Stock thriving in containment lots

Stock thriving in containment lots


Sheep
Josh Molloy in one of his six containment lots at 'Ellwood', Yerong Creek.

Josh Molloy in one of his six containment lots at 'Ellwood', Yerong Creek.

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Containment lots improve conception rates and ground cover.

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Containment lots have traditionally been thought of as a last resort during bad droughts but sheep producers across the state are finding in dry conditions, their stock are not only surviving in them but thriving.

The Molloys at Ellwood, Yerong Creek, have been using containment lots during dry times since 2003. Josh Molloy said last year they had close to 2550 merino ewes in six containment paddocks from March to July and also decided to put the rams in for joining. Additionally, they had 1250 weaners locked in a 32 hectare block.

"We had them in containment lots right up to lambing and we actually had our best ever conception rates at 163 per cent," Mr Molloy said.

They also recorded their best lamb marking results with 111 per cent for the Merino lambs and 120 per cent for the first cross lambs off joined ewes.

Junee mixed-farming agronomist Greg Condon said it was a similar story for producers using containment lots across the region this year.

"All the scanning results have been fantastic, not many have even come under 85 per cent, and there's been some horror stories out there of just really poor conception rates," Mr Condon said.

He said producers using containment lots were able to more easily maintain and monitor condition of the sheep at joining and the rams weren't having to walk long distances to find the ewes.

But Mr Molloy said the biggest win for them was the impact taking sheep off paddocks had on feed recovery.

"We destocked every pasture paddock right up until lambing and we then had enough pasture on the ground to get the ewes through lambing without any supplementary feeding," Mr Molloy said.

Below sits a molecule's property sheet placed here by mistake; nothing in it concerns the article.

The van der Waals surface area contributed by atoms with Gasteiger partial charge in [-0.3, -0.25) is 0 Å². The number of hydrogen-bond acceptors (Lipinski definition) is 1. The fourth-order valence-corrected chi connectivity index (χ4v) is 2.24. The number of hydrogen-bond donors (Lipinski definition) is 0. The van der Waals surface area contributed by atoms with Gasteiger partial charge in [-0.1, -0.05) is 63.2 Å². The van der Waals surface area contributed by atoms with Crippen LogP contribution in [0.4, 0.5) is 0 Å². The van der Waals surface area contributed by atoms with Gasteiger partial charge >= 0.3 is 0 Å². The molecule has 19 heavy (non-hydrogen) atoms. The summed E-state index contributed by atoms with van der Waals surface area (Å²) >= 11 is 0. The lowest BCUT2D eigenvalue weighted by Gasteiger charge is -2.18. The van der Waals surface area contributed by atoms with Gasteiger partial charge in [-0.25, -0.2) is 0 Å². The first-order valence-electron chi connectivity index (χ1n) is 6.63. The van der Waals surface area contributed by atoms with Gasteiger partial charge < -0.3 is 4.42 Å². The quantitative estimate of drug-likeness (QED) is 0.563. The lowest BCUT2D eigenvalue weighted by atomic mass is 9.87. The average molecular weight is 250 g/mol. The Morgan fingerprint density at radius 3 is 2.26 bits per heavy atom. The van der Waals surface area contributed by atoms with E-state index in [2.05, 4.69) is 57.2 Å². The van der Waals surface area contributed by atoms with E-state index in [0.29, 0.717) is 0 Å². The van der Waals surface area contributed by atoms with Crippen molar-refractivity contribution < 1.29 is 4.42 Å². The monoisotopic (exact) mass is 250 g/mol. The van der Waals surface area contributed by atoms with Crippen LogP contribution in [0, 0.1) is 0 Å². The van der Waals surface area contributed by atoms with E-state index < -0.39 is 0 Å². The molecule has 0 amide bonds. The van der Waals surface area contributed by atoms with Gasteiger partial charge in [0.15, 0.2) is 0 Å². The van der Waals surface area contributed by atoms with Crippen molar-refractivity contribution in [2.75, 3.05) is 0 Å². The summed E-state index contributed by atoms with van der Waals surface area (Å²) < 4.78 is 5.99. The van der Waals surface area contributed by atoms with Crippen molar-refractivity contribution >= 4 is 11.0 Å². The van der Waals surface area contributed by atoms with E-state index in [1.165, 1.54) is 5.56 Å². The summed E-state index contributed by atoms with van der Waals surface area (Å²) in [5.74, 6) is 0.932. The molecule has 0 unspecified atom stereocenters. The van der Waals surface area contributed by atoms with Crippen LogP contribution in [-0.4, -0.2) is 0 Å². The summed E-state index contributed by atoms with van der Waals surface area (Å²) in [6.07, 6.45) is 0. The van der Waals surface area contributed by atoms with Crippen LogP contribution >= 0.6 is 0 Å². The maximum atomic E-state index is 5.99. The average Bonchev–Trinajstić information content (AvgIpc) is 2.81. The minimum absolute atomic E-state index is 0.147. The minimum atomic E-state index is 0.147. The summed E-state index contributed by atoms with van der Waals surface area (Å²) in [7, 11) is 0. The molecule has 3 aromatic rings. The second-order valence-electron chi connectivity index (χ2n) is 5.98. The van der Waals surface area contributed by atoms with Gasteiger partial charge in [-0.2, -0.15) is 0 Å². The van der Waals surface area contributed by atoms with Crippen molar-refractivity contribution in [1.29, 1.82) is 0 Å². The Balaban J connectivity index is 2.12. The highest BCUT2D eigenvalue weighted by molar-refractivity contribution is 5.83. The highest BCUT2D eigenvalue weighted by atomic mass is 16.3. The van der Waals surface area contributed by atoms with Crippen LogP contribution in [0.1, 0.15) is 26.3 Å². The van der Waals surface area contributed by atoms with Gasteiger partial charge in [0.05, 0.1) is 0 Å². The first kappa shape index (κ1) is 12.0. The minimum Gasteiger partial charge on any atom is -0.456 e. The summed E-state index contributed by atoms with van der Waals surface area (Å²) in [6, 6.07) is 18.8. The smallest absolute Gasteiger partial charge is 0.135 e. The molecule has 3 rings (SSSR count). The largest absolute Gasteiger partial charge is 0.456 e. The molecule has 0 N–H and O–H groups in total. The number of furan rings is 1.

880 ewes in a containment lot at 'Ellwood', Yerong Creek.

880 ewes in a containment lot at 'Ellwood', Yerong Creek.

Mr Condon agreed retaining ground cover was critical because the top five to 10 centimetres of soil was where nutrients, including lime, gypsum, phosphorus and sulphur, sat.

"70 per cent ground cover is the standard target in the industry, once you start to get below 40 to 30 per cent and you have a hot summer like we've had and you keep grazing those stubbles or pastures, ground cover removal becomes a 100 per cent loss of all cover," Mr Condon said.

But containment lots can come at a cost. Mr Condon said as an average rule of thumb, a 55-60 kilogram ewe will require 3.5 to 4 kg of grain per week.

However, he argued the high sheep prices during this drought allowed many producers to justify the cost of grain.

"Back in 2002, 2006, 2007 it was harder to sell sheep so buying $400 grain, it was harder to make it back," he said.

"But now you can justify feeding them for an extended period of time."

Patrick Maher of Harvey Park, Coolac, has 4500 ewes in containment lots this year. He said for his operation, the lots were the only way to get through and recover from a dry period.

"The price of grain was obviously a bit of a bugger but we just had to put our ears back and do it, no other choice," Mr Maher said

He said although sheep had coped well in containment lots this year dust had caused a few issues with pink-eye and shearing results.

"The drought lots made the wool a lot dustier so the yields will be low," he said.

The Mahers have had close to 80 millimetres of rain and are hoping for a follow up so they can gradually return their ewes to the paddocks.

"It will be a huge relief, not just the financial side of it, but the time as well, those sheep have got to be fed every second day, it doesn't matter what day of the week it is," he said.

But, asked if would they do it again in similar conditions, the answer was a definite yes.

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